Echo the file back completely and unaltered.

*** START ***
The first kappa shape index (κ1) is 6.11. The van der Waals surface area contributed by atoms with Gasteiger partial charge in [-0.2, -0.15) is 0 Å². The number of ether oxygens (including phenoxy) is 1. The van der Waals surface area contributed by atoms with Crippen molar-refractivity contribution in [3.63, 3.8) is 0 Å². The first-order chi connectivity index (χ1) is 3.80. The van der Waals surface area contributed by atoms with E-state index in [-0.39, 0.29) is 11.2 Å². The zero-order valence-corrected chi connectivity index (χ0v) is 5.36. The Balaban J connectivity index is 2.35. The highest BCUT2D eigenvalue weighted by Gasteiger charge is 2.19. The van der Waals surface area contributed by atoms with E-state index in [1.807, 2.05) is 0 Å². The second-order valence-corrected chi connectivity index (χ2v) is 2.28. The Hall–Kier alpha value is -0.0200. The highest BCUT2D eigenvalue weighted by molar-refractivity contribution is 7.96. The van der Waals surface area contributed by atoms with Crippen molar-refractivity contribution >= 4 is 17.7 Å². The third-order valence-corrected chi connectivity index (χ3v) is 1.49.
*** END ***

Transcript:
The first kappa shape index (κ1) is 6.11. The van der Waals surface area contributed by atoms with Gasteiger partial charge in [-0.2, -0.15) is 0 Å². The number of ether oxygens (including phenoxy) is 1. The van der Waals surface area contributed by atoms with Crippen molar-refractivity contribution in [3.63, 3.8) is 0 Å². The first-order chi connectivity index (χ1) is 3.80. The van der Waals surface area contributed by atoms with E-state index in [-0.39, 0.29) is 11.2 Å². The zero-order valence-corrected chi connectivity index (χ0v) is 5.36. The Balaban J connectivity index is 2.35. The highest BCUT2D eigenvalue weighted by Gasteiger charge is 2.19. The van der Waals surface area contributed by atoms with E-state index in [1.807, 2.05) is 0 Å². The second-order valence-corrected chi connectivity index (χ2v) is 2.28. The Hall–Kier alpha value is -0.0200. The highest BCUT2D eigenvalue weighted by molar-refractivity contribution is 7.96. The van der Waals surface area contributed by atoms with Crippen molar-refractivity contribution >= 4 is 17.7 Å². The third-order valence-corrected chi connectivity index (χ3v) is 1.49.